Shifting from a standard office mouse to something more appropriate for gaming is worthwhile if you care about your performance, but investing $60 or more in handful of plastic might seem silly if you've never experienced the realm of difference a proper mouse can make. Taking that plunge isn't any easier these days considering how many major manufacturers have entered the ever-expanding arena.

With many hot PC game releases scheduled over the coming months, it seems like a fine opportunity to step up your game with a new mouse this holiday season if you were thinking about pitting your trusty, dusty retail rodent against Battlefield 4. Come along as a dozen mice compete for spots in our holiday and PC buying guides, and ultimately for your cash.

There seems to be an abundance of gaming peripherals to choose from, with many manufacturers coming up with very unique offerings in style or shape. Based on the mice tested in this roundup, none of the products left us severely disappointed and that might suggest that manufacturers are learning from past mistakes -- or simply from each other -- and we hope it's some comfort to know you can't necessarily go wrong.

In This Roundup...

Corsair Vengeance M65

Corsair Vengeance M95

Corsair Raptor M30

Corsair Raptor M40

SteelSeries Sensei

Gigabyte Aivia Krypton

Tt eSports Volos Colourshift

Tt eSports Theron

Logitech G500s

Logitech G700s

Razer Taipan

Razer Naga 2014

Prepare for this one as it's a long one, but it condenses two months of testing across FPS, RTS and MMO games as well as general productivity.

Corsair Vengeance M65

Available in three colors (Gunmetal Black, Arctic White and Military Green -- the latter of which we'll be reviewing), Corsair's Vengeance M65 is supposed to be all about lethality in FPS gaming, and that's enough to intrigue us.

The M65 comes with a braided tangle-free cable, a six-piece weight tuning system and a soft plastic-feeling shell with an aluminum frame that provides a great edge without having to impress by lights or logos. It measures just under 120mm long x 80mm wide x 40mm tall and weighs 135g with all weights included (minus the cable).

Corsair has upped the specs from the M65's predecessor (the M60) by adding an Avago ADNS-9800 8200 DPI sensor along with a bit of texture to the device's surface for a great combination of grip and comfort. It's really easy to handle for long periods without sweat, grease or cramping being an issue.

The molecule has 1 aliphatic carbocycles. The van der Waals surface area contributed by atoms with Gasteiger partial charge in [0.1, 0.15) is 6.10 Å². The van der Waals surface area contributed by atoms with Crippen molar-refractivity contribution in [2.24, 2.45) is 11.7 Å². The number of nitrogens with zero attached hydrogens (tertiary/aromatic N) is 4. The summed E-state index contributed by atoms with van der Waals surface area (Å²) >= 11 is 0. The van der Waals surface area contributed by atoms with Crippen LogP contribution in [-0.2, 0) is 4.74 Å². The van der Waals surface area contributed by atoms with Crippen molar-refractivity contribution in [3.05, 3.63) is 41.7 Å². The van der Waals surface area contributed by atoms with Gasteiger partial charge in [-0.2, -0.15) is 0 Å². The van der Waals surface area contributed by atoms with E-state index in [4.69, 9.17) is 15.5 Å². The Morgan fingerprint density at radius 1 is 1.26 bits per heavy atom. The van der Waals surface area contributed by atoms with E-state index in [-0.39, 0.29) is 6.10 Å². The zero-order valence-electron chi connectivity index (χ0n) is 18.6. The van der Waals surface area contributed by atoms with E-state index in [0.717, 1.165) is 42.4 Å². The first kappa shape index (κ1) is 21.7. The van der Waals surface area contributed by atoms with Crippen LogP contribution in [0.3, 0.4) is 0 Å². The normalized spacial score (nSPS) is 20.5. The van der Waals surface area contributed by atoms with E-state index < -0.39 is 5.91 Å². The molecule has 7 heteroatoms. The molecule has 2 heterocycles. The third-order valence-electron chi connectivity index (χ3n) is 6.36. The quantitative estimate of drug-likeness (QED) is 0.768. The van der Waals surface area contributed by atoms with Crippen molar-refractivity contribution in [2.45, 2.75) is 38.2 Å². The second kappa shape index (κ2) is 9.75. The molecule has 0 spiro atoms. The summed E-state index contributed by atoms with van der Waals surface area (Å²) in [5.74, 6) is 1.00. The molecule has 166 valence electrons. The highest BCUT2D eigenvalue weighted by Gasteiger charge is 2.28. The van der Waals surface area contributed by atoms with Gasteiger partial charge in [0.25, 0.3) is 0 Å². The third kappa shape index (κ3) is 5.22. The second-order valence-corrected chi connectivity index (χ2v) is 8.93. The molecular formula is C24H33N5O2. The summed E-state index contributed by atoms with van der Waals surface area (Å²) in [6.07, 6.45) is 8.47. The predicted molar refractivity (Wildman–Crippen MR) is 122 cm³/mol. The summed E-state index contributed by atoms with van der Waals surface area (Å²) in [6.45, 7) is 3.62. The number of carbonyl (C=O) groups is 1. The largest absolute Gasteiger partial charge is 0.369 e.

With eight programmable buttons, the M65's 'sniper' button is probably the most noticeable and can be programmed to do basically anything. Aside from the usual left and right mouse buttons, there is the aluminum/rubber scroll wheel, DPI up/down just below that, and two buttons within reach of your thumb on the left side -- all of which have nice tactile feedback.

Corsair's software provides basic features such as macros (although a little harder to setup than what we would expect), DPI, lift-off distance and report rates, while onboard storage keeps your settings.

Corsair Vengeance M95

As would be safe to assume, Corsair's M95 is a refresh of the M90. It's geared toward MMO and RTS players, comes in black or white (our preference) and brings upgraded DPI support, tweaked thumb button sensitivity and a matte finish that extends to the sides. It's a fantastic touch -- literally -- sweat be damned.

While the M95 lacks the M65's weight tuning system, this may not be an issue for most as the mouse is already 142g (sans cable) and a bulky 120mm long x 76mm wide x 40mm tall, though it feels a little wider in the mid-section. Like the M65, the M95 isn't littered with LEDs. In fact, most of Corsair's gaming mice keep lighting at a reasonable level.

At first glance, you probably wouldn't guess that the M95 packs 15 buttons -- nine being macro-enabled keys which are well-designed enough to be reliable during intense situations. People with small to medium hands may struggle with one or two of the macro buttons and the DPI controls.

Its aluminum unibody feels solid while its left and right mouse buttons are rated for some 20 million clicks with a two year warranty.

It's worth noting that Corsair's website only shows two PTFE glide pads on the M95's base, but the unit we have has four, which seems like the appropriate number.

As with the M65, Corsair's 'high-mass' scroll wheel is well-developed with just the right amount of resistance. Our only issue with the M95 was some lag before applying the latest updates, but it still didn't feel as accurate as other mice in this roundup. Meanwhile, its software is nothing to write home about but it covers the basics.